Sunday, March 8, 2009

Because FAFSA is on my mind...

I first matriculated in 1995, but it wasn’t until 2008 that I finally earned my Bachelor’s. Thirteen long years. Private college, dropping out, community college, dropping out, part-time attendance at the university, then squeaking-in one full-time semester. Finally graduating. My problem wasn’t that I lacked the study skills. I wasn’t flip-flopping between majors (though there was the short time during which I had the exciting, if improbable, double-major of Zoology). I didn’t abandon my pursuit to backpack across Europe (I wish!). Nope. I was a repeat drop-out because I couldn’t pay tuition. Money, money, money.

It was (and I suppose still is) embarrassing to be (have been) a college drop-out. I felt like a failure. Had to go back to redeem my intellectual reputation. Graduating did serve to heal part of that wound. I felt as though I’d finally achieved something that I’d deserved. But what was I expecting for the day after, exactly?

Having graduated allows me to bask in a general feeling of  self-satisfaction. A “Hurrah! I had a goal and I did it!” But warm fuzzies aside, the degree has gained me little that’s tangible. Yes, I learned some fascinating things at college. However, there hasn’t been quite the amazing life revolution that it appears I’d been unconsciously expecting. I didn’t become known as a super genius. I didn’t learn how to write a novel in thirty days. I didn’t get a new and perfect job. I didn’t even get a raise (my office prizes experience over degrees, dedication to the desk rather than to the books—as do many businesses—so if anything, I lost points by taking time off for classes).

So here I sit, piece of paper in a fancy red holder in a box somewhere upstairs, and instead of feeling like my collegiate pursuits sincerely helped me, I am bogged-down by the thought of all the debit I incurred during said pursuit.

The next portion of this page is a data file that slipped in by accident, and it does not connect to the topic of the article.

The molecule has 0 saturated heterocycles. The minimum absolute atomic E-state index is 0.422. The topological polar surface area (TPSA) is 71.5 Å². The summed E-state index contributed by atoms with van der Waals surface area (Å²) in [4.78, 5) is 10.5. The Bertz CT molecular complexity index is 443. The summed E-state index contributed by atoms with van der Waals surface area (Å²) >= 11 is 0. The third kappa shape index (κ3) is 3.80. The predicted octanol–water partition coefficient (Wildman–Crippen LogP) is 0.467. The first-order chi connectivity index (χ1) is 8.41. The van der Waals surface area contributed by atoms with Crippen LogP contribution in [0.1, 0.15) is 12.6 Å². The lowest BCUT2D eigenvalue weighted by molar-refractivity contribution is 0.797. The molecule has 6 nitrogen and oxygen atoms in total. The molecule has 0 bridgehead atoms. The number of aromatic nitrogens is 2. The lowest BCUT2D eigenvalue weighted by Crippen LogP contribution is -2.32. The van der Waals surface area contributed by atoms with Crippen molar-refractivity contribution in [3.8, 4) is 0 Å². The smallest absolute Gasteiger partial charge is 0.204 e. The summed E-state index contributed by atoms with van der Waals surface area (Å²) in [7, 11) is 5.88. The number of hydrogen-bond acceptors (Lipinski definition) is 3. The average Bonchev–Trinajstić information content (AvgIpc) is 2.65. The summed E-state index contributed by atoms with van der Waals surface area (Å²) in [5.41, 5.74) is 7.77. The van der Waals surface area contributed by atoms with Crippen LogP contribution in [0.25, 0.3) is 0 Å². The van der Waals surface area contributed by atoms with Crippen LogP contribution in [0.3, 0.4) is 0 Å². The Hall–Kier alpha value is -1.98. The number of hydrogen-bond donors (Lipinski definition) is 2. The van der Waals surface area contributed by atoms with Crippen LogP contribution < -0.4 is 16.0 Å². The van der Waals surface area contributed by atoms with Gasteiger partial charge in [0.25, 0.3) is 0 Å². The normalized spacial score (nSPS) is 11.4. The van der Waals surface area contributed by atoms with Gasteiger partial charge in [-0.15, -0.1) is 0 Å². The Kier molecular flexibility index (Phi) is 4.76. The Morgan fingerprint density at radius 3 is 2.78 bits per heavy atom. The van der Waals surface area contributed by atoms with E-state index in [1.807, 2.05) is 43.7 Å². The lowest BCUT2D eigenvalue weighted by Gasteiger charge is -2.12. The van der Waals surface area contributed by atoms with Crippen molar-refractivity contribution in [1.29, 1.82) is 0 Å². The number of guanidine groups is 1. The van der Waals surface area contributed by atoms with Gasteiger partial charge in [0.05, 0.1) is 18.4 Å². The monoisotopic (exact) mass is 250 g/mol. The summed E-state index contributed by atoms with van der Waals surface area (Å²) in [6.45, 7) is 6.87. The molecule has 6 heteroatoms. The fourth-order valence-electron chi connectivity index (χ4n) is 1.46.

It’s because I’ve been thinking more about being a stay-at-home-mom. It’s my dream. It’s always been my most sincere ‘plan’ for my adulthood, even beyond attending college. And it’s frustrating because I’m not able to live it out now as I’d hoped. I understand that it just isn’t a “now” type thing, sure. But when I delve into how to make it happen someday, I can imagine how we’d save money by growing some of our own produce and buying the rest through CSA. I can plan how we’ll buy second-hand everythings. We already use cloth diapers. We can hang our laundry on a line to dry. We could sell one of our cars. We could wait for me to stay at home until we’ve paid off the credit cards. All that seems very doable. But. Then I start thinking about the one big debt that won’t be going away any time soon. School loans. They are GIGANTIC and scary and freak me out whenever I think about them. And even if we were to claim bankruptcy and move to a yurt and survive off of the land, we’d have those loans hanging over us. Haunting us.